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12 November 2012

Never enough brandy

The book I'm working on, Crimson Joy [ETA: since retitled True Pretenses], is set in a small West Sussex market town during Advent and Christmas. So I've been reading about Regency Christmas customs. They're really really cool.

My favorite is the Christmas pudding. Christmas pudding is a boiled bread pudding full of dried fruit and apples, spices, and brandy. As anyone who's read Lauren's The Mischief of the Mistletoe knows, the mixture was then made into small round balls and wrapped in muslin. In the Victorian era, the custom shifted to putting the pudding in a bowl, covering it and steaming it, then inverting it onto a plate and flambéing it. But in the Regency they were still in the tying-muslin-wrapped-balls-onto-a-broom-handle-and-boiling-them-in-the-washtub phase. (And actually, I took a British Christmas cooking class at my local co-op, and the instructor said her mother used to make them that way in Australia in the 60s. She also said, "I know they're shelf-stable because once they were boiled my mother used to keep them in a tub under the bed for months, but I don't recommend that.")

(1774 edition; the book was first published in 1747).

The brandy is really, really important. So is the sugar. Here's why:

The last Sunday in November has a traditional collect from the Book of Common Prayer which begins, "Stir up, O Lord, we beseech Thee, the hearts of Thy faithful people..." As a consequence it was known as Stir-up Sunday and in an adorable traditional joke, it's when people started stirring their Christmas puddings. The day after Stir-up Sunday, grocers would fill their windows with Christmas pudding ingredients and the pudding-making would begin! In The Folklore of Sussex, Jacqueline Simpson says:

The actual stirring of these mixtures was a pleasant family ritual in which everyone took part. When they were already partially blended, everyone would be called in to help stir--mother first, then father, then the children in order of age, then all other members of the household, including servants, if any. Even babies stirred; the author has been informed that she stirred her first Christmas pudding in 1931, at the age of one. The way it was done was important; one must use a wooden spoon and turn it sunwise, from left to right--some say, because Christ's manger was of wood and because the Magi travelled sunwise as they searched for Bethlehem. And one should stir silently, with one's eyes shut, and make a secret wish.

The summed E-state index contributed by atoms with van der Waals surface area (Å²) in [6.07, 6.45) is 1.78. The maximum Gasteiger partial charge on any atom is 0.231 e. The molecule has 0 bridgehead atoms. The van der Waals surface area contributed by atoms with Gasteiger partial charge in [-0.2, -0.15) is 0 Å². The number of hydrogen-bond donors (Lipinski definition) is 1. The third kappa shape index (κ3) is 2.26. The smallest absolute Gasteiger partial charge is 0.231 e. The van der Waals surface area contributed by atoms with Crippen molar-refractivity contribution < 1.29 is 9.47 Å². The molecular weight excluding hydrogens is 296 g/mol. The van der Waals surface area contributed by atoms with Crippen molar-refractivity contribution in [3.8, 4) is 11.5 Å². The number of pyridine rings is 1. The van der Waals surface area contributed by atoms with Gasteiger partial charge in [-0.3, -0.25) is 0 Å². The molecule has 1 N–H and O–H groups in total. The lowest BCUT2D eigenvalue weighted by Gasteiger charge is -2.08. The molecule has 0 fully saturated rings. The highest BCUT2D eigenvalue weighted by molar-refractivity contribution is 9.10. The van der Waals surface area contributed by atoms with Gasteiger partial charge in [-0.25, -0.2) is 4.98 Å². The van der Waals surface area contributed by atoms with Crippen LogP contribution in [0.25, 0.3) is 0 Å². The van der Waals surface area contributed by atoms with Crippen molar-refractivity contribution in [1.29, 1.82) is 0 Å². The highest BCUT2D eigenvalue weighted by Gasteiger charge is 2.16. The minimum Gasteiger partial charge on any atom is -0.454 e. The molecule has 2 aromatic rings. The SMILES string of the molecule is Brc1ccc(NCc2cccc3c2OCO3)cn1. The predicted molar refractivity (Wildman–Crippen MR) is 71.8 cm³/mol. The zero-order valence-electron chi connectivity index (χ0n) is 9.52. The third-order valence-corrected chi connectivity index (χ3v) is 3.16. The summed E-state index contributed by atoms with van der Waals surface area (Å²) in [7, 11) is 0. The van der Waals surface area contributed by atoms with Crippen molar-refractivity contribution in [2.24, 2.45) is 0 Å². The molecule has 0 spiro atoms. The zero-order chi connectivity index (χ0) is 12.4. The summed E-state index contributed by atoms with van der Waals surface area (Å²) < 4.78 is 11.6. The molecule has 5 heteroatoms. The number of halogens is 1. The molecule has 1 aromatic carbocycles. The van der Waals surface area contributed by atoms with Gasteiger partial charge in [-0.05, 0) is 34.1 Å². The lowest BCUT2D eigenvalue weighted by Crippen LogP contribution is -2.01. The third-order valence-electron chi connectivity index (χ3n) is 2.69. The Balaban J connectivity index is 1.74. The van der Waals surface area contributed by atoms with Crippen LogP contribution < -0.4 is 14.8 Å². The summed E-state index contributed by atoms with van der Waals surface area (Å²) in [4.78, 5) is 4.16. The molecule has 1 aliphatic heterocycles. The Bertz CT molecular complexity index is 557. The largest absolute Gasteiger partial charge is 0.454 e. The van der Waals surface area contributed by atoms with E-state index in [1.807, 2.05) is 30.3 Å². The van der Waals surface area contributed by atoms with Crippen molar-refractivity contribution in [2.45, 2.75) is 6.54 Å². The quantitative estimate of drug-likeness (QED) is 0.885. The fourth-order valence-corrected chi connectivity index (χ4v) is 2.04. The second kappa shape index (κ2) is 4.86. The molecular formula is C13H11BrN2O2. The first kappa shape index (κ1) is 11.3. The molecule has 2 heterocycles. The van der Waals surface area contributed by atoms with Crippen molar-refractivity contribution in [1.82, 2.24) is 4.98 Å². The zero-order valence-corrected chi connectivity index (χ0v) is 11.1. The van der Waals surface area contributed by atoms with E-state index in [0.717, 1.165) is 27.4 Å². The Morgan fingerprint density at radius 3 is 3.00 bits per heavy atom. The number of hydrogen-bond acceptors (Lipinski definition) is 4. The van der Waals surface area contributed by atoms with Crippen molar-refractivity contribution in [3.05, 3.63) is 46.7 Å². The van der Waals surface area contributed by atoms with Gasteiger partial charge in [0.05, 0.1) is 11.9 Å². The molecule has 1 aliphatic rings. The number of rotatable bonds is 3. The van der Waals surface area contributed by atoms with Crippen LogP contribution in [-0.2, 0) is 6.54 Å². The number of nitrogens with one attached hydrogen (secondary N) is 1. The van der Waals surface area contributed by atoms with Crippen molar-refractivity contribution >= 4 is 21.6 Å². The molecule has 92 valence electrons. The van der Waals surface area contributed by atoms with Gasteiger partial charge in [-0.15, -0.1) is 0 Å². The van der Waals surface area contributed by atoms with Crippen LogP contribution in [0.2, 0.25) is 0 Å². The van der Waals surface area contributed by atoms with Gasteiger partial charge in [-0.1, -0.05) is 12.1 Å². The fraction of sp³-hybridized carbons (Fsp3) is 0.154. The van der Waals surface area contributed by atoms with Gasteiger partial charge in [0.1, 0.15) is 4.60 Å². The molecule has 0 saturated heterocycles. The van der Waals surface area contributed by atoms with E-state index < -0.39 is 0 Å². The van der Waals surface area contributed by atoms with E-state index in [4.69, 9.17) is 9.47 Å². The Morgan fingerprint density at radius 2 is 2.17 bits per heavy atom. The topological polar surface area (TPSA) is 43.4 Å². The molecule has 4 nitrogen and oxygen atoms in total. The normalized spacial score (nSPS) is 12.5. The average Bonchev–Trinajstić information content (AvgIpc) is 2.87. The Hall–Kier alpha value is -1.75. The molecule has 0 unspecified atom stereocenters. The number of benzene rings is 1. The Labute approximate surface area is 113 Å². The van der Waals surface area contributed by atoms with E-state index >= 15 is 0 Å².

" ...Wait a second," I thought. "They stirred their puddings over three weeks in advance?"

Yes, they did. And all that brandy and sugar were natural preservatives that kept things pretty safe. I still wouldn't have wanted to sample the batter before it was boiled for hours, though!

After being mixed, the pudding batter was often wrapped in muslin and hung from a hook in order to dry out:

A giant lump of muslin-wrapped Christmas pudding hangs on a hook with a little branch of plastic holly attached
Photo credit: DO'Neil at the English language Wikipedia

Let me tell you, though, having sampled some at my cooking class...those things are DELICIOUS. As are mince pies! Very time-consuming to make, though. The thing I'm probably going to making the most often from the class was the brandy butter.

Let's just savor those words again: brandy butter. Also called hard sauce, brandy butter is exactly what it sounds like: butter and sugar creamed together with some brandy. It's then refrigerated again until hard. Here's a simple recipe (icing sugar=powdered sugar, for us US folks). This stuff is RIDICULOUSLY GOOD. I can't wait to try some on toast.

What's your favorite holiday treat? I'm already getting pretty excited about latkes!

And stay tuned, tomorrow I have a guest post from Susanna Fraser about her fantastic new Regency historical An Infamous Marriage...

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4 Comments:

Blogger Marion Spicher said...

This comment has been removed by the author.

12:29 PM  
Blogger Marion Spicher said...



Blogger Marion Spicher said...

Rose, thanks for the trip down memory lane. My father & his parents brought English traditions with him to Canada when he was age 4, (1911) and his mother taught my mother (from PA) how to make "Christmas Pudding." Like fruitcake, it could keep for a year! And delicious! Mum made a caramel sauce to pour over it once it had steamed for a long time, so perhaps that would kill any critters! The memory is magical as she would cut the strings, dump it upside down out of the white porcelain bowl steaming hot, remove the muslin wrap & slice it in wedges from the center. Then topped it with the caramel sauce. Today, Mum and I spent these moments together thanks to you, even though she is no longer here.

12:34 PM  
Blogger Rose Lerner said...

Marion--aw, what a great story! I'm glad the post brought back happy memories, and thanks for sharing. I feel the same way about holiday foods my mom used to make...eating them is like being home again. That emotional power that food has is part of the reason I love cooking!

5:47 PM  
Blogger Margaret Evans Porter said...

The excellent British cook who will bring a Christmas pudding and a traditional Christmas cake for our holiday revels has already made both of them. Far more than 3 weeks in advance. We're hoping that these delicacies make it safely past TSA agents! It wouldn't be a proper Christmas without one of her puddings, and the accompanying brandy butter!

3:12 PM  

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